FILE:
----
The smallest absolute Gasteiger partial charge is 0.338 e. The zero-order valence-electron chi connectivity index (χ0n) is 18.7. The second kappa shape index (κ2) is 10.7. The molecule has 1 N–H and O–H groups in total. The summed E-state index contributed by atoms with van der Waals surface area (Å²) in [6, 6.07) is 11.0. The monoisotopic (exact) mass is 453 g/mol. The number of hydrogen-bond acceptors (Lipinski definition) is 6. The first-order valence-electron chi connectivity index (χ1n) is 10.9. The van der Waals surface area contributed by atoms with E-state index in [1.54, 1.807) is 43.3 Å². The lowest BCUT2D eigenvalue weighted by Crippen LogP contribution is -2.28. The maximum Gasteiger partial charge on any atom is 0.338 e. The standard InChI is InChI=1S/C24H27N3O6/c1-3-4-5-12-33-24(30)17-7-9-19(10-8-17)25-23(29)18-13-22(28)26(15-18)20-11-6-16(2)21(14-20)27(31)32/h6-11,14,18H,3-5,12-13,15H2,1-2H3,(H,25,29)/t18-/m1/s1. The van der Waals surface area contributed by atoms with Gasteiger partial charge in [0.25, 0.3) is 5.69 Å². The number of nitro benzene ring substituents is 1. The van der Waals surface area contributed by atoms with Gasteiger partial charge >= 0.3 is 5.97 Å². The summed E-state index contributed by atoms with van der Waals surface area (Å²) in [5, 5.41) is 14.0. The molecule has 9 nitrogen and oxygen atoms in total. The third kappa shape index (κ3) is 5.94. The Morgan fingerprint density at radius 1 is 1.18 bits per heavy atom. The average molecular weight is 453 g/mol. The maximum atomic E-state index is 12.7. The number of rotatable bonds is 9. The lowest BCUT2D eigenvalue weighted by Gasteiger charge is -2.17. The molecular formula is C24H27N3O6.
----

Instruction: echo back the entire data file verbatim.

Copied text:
The smallest absolute Gasteiger partial charge is 0.338 e. The zero-order valence-electron chi connectivity index (χ0n) is 18.7. The second kappa shape index (κ2) is 10.7. The molecule has 1 N–H and O–H groups in total. The summed E-state index contributed by atoms with van der Waals surface area (Å²) in [6, 6.07) is 11.0. The monoisotopic (exact) mass is 453 g/mol. The number of hydrogen-bond acceptors (Lipinski definition) is 6. The first-order valence-electron chi connectivity index (χ1n) is 10.9. The van der Waals surface area contributed by atoms with E-state index in [1.54, 1.807) is 43.3 Å². The lowest BCUT2D eigenvalue weighted by Crippen LogP contribution is -2.28. The maximum Gasteiger partial charge on any atom is 0.338 e. The standard InChI is InChI=1S/C24H27N3O6/c1-3-4-5-12-33-24(30)17-7-9-19(10-8-17)25-23(29)18-13-22(28)26(15-18)20-11-6-16(2)21(14-20)27(31)32/h6-11,14,18H,3-5,12-13,15H2,1-2H3,(H,25,29)/t18-/m1/s1. The van der Waals surface area contributed by atoms with Gasteiger partial charge in [0.25, 0.3) is 5.69 Å². The number of nitro benzene ring substituents is 1. The van der Waals surface area contributed by atoms with Gasteiger partial charge >= 0.3 is 5.97 Å². The summed E-state index contributed by atoms with van der Waals surface area (Å²) in [5, 5.41) is 14.0. The molecule has 9 nitrogen and oxygen atoms in total. The third kappa shape index (κ3) is 5.94. The Morgan fingerprint density at radius 1 is 1.18 bits per heavy atom. The average molecular weight is 453 g/mol. The maximum atomic E-state index is 12.7. The number of rotatable bonds is 9. The lowest BCUT2D eigenvalue weighted by Gasteiger charge is -2.17. The molecular formula is C24H27N3O6.